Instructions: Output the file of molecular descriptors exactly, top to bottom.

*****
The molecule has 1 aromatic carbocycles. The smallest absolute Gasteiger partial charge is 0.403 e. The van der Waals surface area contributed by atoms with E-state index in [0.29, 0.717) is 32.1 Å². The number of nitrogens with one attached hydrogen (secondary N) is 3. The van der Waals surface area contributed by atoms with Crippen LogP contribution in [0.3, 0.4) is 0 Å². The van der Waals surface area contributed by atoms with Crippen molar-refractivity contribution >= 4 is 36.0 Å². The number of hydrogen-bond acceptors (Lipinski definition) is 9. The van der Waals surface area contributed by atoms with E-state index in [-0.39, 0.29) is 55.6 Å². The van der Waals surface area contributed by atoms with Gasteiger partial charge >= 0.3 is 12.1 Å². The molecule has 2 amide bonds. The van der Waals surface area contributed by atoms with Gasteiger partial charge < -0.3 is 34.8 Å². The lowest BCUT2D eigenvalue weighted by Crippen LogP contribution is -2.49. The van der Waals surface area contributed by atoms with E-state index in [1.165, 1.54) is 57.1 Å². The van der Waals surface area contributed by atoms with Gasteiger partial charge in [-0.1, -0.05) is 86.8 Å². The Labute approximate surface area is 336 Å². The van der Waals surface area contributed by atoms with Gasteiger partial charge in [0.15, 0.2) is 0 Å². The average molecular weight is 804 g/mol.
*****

The molecule has 1 aromatic carbocycles. The smallest absolute Gasteiger partial charge is 0.403 e. The van der Waals surface area contributed by atoms with E-state index in [0.29, 0.717) is 32.1 Å². The number of nitrogens with one attached hydrogen (secondary N) is 3. The van der Waals surface area contributed by atoms with Crippen LogP contribution in [0.3, 0.4) is 0 Å². The van der Waals surface area contributed by atoms with Crippen molar-refractivity contribution >= 4 is 36.0 Å². The number of hydrogen-bond acceptors (Lipinski definition) is 9. The van der Waals surface area contributed by atoms with E-state index in [-0.39, 0.29) is 55.6 Å². The van der Waals surface area contributed by atoms with Gasteiger partial charge >= 0.3 is 12.1 Å². The molecule has 2 amide bonds. The van der Waals surface area contributed by atoms with Gasteiger partial charge < -0.3 is 34.8 Å². The lowest BCUT2D eigenvalue weighted by Crippen LogP contribution is -2.49. The van der Waals surface area contributed by atoms with E-state index in [1.165, 1.54) is 57.1 Å². The van der Waals surface area contributed by atoms with Gasteiger partial charge in [-0.1, -0.05) is 86.8 Å². The Labute approximate surface area is 336 Å². The van der Waals surface area contributed by atoms with Gasteiger partial charge in [0.15, 0.2) is 0 Å². The average molecular weight is 804 g/mol.